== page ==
Kids of TBI

When Jason switched to his new family physician one of the first things she said was that there was no way we could have children while he was in such an early recovery phase. As frustrating as it is to be told what we are allowed to do as adults I recognize the wisdom of this advice. I can only imagine how exhausted parents must feel when dealing with a spouse with TBI and children. I struggle to balance our life and we have no children and I control my own work schedule! There are some parents out there doing some amazing things. Recently a few posts about how to cope as a child in this situation have come across my desk and I wanted to share for those that find themselves in this position.

This beautiful letter was posted on Brainline by Janna Layde to kids like her with a parent with TBI.

Seven Truths – the ripple effect of TBI lists some of the realities that parents need to be aware of.


Teaching those with traumatic brain injuries

Sticking with this week’s theme of things I know nothing about….my heart goes out to those teachers that are going to have their life touched by traumatic brain injury in their kids this year. I think it’s really important that teachers are given information from parents about how their child shows fatigue and symptoms and what accommodations might work for them or have worked in the past. I know nothing about being a teacher but I was pleasantly surprised to find quite a few resources. Here are some of the best I looked at,

A Fact Sheet for School Professionals

Classroom Interventions

The Transition from Hospital to Community

Reintegration of Students with Traumatic Brain Injury

TBI and public school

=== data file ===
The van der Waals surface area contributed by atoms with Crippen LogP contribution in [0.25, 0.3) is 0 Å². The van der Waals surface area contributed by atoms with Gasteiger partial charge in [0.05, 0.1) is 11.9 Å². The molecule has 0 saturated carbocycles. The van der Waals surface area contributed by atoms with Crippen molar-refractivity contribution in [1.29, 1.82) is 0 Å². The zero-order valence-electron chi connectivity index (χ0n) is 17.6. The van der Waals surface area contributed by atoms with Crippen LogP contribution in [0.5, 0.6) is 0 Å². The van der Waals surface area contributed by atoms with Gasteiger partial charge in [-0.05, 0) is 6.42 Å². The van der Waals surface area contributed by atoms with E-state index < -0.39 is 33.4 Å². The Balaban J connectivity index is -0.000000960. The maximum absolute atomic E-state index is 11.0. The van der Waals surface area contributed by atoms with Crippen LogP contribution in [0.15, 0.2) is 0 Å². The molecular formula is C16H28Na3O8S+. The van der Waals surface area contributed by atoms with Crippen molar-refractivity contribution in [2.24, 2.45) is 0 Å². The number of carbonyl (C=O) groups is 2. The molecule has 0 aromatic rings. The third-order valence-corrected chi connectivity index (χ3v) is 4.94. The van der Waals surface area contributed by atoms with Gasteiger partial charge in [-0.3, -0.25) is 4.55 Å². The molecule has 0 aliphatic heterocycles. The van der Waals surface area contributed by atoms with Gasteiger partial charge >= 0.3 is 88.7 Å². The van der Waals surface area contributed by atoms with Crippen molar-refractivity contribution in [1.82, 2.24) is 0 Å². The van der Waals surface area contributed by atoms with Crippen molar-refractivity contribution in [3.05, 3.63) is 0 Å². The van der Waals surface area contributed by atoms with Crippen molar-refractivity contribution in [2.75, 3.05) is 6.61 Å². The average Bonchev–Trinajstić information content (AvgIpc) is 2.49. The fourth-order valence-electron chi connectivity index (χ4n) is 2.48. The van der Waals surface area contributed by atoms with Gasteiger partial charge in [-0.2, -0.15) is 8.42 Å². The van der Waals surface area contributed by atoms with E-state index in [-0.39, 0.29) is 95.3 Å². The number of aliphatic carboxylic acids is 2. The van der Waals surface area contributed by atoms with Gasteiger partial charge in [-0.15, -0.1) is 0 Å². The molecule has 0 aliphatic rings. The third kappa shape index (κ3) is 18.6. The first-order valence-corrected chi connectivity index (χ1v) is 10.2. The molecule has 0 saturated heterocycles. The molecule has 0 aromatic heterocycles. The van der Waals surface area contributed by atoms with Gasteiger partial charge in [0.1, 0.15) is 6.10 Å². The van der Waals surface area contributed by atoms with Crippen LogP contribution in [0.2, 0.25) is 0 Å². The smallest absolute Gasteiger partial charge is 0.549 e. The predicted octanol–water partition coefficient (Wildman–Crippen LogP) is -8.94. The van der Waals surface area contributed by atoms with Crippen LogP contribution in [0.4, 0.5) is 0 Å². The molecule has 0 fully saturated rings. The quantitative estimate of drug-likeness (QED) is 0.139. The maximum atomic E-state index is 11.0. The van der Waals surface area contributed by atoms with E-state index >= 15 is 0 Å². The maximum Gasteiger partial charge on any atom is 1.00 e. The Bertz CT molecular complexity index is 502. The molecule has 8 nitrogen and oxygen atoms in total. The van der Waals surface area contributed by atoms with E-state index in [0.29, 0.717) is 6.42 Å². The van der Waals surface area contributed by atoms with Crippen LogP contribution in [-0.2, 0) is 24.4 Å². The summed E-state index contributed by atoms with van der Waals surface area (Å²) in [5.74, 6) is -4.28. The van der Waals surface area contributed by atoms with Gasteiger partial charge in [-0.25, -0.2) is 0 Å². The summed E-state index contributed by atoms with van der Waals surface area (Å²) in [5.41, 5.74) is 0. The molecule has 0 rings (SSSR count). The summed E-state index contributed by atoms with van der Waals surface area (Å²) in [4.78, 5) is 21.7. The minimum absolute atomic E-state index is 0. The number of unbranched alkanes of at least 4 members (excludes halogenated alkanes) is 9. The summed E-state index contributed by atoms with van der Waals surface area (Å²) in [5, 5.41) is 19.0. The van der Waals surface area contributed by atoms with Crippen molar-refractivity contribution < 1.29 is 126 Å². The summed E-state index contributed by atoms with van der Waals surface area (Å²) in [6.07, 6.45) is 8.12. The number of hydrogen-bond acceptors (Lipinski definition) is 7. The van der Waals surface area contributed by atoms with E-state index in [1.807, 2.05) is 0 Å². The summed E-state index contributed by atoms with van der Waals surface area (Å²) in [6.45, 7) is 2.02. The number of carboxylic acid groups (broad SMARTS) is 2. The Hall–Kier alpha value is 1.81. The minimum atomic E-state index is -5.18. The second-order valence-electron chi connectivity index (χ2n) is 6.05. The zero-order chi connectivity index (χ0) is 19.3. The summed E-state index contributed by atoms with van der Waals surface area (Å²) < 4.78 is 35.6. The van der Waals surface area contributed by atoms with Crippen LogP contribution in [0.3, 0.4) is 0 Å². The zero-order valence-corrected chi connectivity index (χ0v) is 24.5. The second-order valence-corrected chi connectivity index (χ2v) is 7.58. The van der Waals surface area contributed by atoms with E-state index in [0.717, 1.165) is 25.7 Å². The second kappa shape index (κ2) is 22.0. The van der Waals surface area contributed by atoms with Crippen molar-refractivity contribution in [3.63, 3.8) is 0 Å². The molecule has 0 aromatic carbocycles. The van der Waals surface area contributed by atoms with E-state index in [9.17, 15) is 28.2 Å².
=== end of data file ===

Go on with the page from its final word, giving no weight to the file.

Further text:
Watching Jason live with a traumatic brain injury has been saddening and he has the ability to understand what is going on most of the time. I can’t imagine being a parent supporting a child with a brain injury. As such, as with yesterday’s post I won’t try to imagine what would be good advice but provide some references to help guide the start of school for you.

Make sure you understand the requirement for rest.

Check out the Parents’ Guide listed on Brainline. They’ve also posted this great video with ideas for making school more manageable.

Make sure you have an understanding of the varied symptoms that can occur so you can find help early.

Learn to advocate for your child! They are going to need your help more than ever.

TBI and higher education

With September upon us I can’t help but think of school and fresh starts. My heart goes out to anyone starting school and suffering from a traumatic brain injury or post concussion syndrome. These facts and figures from the Brain Injury Society of Toronto indicate that 30% of all traumatic brain injuries are sustained by children and youth, and is the leading killer and disabler of Canadians under 40. This would indicate to me that there are a lot of students returning to school this year with some pretty big obstacles in their life.

At a post secondary level there are a lot of accommodations that can be made to help with schooling. We were fortunate enough to be past this stage of our life when Jason sustained his injury. Rather than imagine how it would have felt I’d like to refer you to some links to help plan your schooling:

Here’s a video about why it’s a good idea to touch base with disability services post injury.

Not sure what help you might benefit from? Here are some ideas from Brainline.

I was stunned by the comprehensiveness of this page by Niagara College – check out what your school knows about TBI, with the prevalence of these injuries it’s very likely they have some ideas for accommodations.

For our readers – how did you cope with your brain injury while in school?